“You can’t use someone’s CODIS results obtained after an arrest to run against genealogical databases to look for relatives because you’re dealing with two different types of data.  It would sort of be like trying to search using numbers instead of letters in the search fields.”

Rand Paul expressed his strange concerns at a recent campaign event for Ken Cucinelli.  The Associated Press in Lynchberg, Virginia:  

“In your lifetime, much of your potential – or lack thereof – can be known simply by swabbing the inside of your cheek,” Paul said to a packed sporting arena on Liberty’s campus. “Are we prepared to select out the imperfect among us?”
Some states ran eugenics programs that sterilized those considered defective in the 1900s, though all were abandoned by the 1970s after scientists discredited the idea.

To that concern, Smolenyak said, “Folks are worried about these databases, but if I want your DNA, it would be much easier for me to snag your soda can when you’re done.  The trick is that I then have to have the means to do something with it – and if I’m just snagging it that way, I need some way of extracting a sample.  And then what kind of analysis am I going to do with it?  Am I (* shudder *) going to find out that you have some distant cousins out there? 

“Honestly, in my experience, most of us are still more or less genetically illiterate at this point.  Even most of what we can learn medically (I participate in one such project) mostly reinforces what we already know from researching our roots (though I have high hopes for what will eventually be possible).”

Smolenyak is not totally unconcerned, though, and neither should anyone else be.

“My long-term concern about this would be the corporate world.  Could they somehow get a hold of our data and medical analysis and then use it to claim “pre-existing conditions” before they even exist,” she said.  “But again, I’m not losing sleep over this as that kind of scenario is a long way off, and am participating in a medical project because I think it’s important for some of us to be pioneers so we can learn what we can learn.”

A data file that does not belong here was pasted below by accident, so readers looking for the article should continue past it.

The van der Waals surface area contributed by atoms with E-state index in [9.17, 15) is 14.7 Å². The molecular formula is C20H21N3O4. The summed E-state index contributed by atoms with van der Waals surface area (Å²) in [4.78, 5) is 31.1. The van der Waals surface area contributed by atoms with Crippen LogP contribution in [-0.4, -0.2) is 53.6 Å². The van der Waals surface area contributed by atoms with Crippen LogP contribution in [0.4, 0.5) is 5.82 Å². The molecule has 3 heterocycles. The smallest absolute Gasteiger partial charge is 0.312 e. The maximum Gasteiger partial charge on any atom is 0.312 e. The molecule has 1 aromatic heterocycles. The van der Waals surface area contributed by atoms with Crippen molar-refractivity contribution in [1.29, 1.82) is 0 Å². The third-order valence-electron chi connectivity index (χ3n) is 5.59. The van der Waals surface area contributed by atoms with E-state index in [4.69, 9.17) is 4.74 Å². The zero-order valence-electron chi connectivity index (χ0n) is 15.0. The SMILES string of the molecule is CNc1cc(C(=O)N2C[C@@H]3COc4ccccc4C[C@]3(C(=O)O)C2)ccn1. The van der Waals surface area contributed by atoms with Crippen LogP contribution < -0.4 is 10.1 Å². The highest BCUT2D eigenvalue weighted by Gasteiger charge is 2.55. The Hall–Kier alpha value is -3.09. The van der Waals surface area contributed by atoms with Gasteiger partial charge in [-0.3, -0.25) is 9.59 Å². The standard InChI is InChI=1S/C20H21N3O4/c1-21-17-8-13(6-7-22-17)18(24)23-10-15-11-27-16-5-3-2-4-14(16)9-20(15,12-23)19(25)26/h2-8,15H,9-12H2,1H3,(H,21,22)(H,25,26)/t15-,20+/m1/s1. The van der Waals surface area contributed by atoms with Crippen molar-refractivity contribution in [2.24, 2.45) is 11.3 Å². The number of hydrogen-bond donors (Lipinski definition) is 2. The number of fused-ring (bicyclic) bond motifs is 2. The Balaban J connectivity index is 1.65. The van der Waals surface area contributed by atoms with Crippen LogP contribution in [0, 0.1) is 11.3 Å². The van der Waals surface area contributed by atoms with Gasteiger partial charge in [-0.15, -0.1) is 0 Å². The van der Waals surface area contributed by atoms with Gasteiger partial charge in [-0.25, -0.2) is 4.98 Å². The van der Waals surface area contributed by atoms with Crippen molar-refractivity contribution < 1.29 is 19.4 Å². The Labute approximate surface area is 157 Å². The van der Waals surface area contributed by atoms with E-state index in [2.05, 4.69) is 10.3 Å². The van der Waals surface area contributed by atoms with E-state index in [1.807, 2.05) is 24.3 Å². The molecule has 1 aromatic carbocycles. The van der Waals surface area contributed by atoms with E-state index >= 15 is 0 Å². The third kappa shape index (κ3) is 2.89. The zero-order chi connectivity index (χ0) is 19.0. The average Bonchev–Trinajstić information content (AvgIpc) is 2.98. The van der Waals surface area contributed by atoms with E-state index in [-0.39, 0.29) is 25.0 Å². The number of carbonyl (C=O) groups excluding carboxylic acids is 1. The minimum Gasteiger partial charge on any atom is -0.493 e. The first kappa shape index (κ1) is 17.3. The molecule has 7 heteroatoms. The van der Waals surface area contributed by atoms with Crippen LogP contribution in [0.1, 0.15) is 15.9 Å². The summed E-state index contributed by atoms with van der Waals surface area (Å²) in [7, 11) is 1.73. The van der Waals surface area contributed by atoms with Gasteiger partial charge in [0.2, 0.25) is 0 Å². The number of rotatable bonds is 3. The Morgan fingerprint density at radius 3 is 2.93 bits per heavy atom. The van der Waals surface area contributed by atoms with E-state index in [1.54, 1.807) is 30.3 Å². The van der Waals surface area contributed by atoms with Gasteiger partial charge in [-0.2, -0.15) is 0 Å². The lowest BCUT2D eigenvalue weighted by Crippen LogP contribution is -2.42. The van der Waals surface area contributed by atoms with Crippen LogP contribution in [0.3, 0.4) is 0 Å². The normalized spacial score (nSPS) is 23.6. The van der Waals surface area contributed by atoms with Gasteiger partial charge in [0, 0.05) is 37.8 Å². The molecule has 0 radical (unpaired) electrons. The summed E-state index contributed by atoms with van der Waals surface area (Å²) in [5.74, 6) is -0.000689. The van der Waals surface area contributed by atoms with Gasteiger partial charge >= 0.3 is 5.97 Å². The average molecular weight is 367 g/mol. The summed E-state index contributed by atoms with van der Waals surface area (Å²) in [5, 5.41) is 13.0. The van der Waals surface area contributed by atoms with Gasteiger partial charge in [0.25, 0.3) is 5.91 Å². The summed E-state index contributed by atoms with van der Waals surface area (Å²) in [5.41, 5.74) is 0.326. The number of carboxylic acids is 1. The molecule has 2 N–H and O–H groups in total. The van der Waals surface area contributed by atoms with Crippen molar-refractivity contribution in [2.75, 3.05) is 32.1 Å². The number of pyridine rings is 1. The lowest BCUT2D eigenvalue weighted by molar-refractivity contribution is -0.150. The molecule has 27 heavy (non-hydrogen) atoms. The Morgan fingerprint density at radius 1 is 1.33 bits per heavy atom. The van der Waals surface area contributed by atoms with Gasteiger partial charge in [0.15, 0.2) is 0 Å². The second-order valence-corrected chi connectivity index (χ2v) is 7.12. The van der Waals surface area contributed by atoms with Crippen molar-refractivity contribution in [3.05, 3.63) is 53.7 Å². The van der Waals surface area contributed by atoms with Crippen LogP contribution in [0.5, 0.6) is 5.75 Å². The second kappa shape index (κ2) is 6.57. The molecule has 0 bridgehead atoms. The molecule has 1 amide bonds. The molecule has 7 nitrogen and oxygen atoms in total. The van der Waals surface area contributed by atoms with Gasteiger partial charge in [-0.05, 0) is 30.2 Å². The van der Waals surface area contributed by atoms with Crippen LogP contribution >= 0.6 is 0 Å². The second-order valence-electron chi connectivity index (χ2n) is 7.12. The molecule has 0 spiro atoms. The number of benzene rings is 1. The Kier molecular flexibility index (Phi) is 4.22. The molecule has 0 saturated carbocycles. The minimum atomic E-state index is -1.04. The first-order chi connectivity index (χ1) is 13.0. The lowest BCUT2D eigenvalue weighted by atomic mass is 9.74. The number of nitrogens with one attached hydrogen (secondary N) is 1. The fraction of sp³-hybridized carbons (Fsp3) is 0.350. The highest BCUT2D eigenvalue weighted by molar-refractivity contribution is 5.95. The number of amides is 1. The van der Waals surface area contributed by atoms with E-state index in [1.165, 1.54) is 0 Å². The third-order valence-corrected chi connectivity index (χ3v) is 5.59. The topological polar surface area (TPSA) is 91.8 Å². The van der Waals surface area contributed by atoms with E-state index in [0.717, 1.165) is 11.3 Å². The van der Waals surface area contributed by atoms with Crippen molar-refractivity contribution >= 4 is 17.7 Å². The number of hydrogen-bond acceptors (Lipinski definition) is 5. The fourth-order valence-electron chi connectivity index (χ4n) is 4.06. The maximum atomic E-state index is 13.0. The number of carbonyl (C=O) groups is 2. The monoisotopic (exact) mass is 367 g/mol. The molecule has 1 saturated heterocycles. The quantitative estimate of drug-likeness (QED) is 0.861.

Melissa Harris-Perry covered such concerns in show this year on breast cancer and hereditary conditions in a brilliant and thorough show that is well worth a watch.  She said:

“You thought your body belonged to you? Think again. Because every copy of 
each BRCA1 and BRCA2 gene in every cell of my body and yours belongs to a
private company. So, does all the information those genes may be able to
tell us about our health.

“And while those genes are just hanging out inside your cells doing what 
genes do, they are busy making myriad genetics a lot of money. The patents
give the company the sole right to BRCA analysis that Angelina Jolie test.
And along with an estimated one million people have decided to take it in
the past decade since myriad was awarded the patents. And with no
competition, myriad is free to set a single price for women who want to
find out if they have a mutation. Any woman wanting to take the test,
should be prepared to shell out $3,000.”

In the long run, I’m inclined to listen to experts such as Megan Smolenyak and ignore sky-is-falling weirdness from the likes of the Paul family.

“DNA is powerful stuff, and yes, we should be thoughtful as we proceed with it,” said Smolenyak.  “But we shouldn’t let all sorts of worst-case scenario fears stop us from unlocking this tremendous resource to see what we can do with it.”






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Dr. Ruth’s sauciest Tweets

Did you know that there’s a new off-Broadway production based on the life of the iconic Dr. Ruth?

Ya do now. It’s called ‘Becoming Dr. Ruth’ starring Debra Jo Rupp. Go see it, and color me jealous.

Here’s a roundup some of Dr. Ruth’s sauciest tweets:

Good Guy Russia?

Doubt it.

After weeks  and weeks of watching the tragic and criminal events in Syria that has caused millions to seek refuge from their own country, and countless thousands perishing sadistically at the hands of its leader, the United States was faced with heavy choices: ignore war crimes, negotiate diplomatically to end said war crimes, or strategically destroy troves of chemical weapons with calculated air strikes.

Eschewing leadership by example (i.e. Bush & Co.), President Obama decided – while certainly having his own ideas about what action to take – to follow the law set forth by the Constitution and go through the proper legal channels to let Congress represent the people of America.